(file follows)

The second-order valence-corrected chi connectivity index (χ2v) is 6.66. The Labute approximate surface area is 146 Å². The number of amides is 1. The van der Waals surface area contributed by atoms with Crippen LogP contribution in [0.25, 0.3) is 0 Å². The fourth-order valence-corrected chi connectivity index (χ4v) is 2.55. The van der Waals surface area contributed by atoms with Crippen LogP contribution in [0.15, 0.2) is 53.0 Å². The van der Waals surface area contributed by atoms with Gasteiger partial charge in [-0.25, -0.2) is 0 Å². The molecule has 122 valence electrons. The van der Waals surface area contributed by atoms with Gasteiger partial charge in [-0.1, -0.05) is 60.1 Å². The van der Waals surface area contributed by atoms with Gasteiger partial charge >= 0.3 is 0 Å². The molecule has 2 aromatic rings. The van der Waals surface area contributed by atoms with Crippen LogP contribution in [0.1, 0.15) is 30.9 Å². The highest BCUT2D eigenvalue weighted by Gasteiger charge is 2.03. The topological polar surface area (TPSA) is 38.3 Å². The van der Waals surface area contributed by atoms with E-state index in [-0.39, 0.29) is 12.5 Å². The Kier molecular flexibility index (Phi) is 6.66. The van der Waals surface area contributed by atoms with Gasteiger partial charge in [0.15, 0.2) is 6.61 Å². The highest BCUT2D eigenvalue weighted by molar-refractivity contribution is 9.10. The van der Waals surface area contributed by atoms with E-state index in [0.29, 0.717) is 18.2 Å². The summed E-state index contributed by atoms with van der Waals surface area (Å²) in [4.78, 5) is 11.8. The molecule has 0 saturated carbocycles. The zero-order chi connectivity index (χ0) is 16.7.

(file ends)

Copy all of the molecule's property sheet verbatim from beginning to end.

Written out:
The second-order valence-corrected chi connectivity index (χ2v) is 6.66. The Labute approximate surface area is 146 Å². The number of amides is 1. The van der Waals surface area contributed by atoms with Crippen LogP contribution in [0.25, 0.3) is 0 Å². The fourth-order valence-corrected chi connectivity index (χ4v) is 2.55. The van der Waals surface area contributed by atoms with Crippen LogP contribution in [0.15, 0.2) is 53.0 Å². The van der Waals surface area contributed by atoms with Gasteiger partial charge in [-0.25, -0.2) is 0 Å². The molecule has 122 valence electrons. The van der Waals surface area contributed by atoms with Gasteiger partial charge in [-0.1, -0.05) is 60.1 Å². The van der Waals surface area contributed by atoms with Gasteiger partial charge >= 0.3 is 0 Å². The molecule has 2 aromatic rings. The van der Waals surface area contributed by atoms with Crippen LogP contribution in [0.1, 0.15) is 30.9 Å². The highest BCUT2D eigenvalue weighted by Gasteiger charge is 2.03. The topological polar surface area (TPSA) is 38.3 Å². The van der Waals surface area contributed by atoms with E-state index in [-0.39, 0.29) is 12.5 Å². The Kier molecular flexibility index (Phi) is 6.66. The van der Waals surface area contributed by atoms with Gasteiger partial charge in [0.15, 0.2) is 6.61 Å². The highest BCUT2D eigenvalue weighted by molar-refractivity contribution is 9.10. The van der Waals surface area contributed by atoms with E-state index in [0.29, 0.717) is 18.2 Å². The summed E-state index contributed by atoms with van der Waals surface area (Å²) in [4.78, 5) is 11.8. The molecule has 0 saturated carbocycles. The zero-order chi connectivity index (χ0) is 16.7.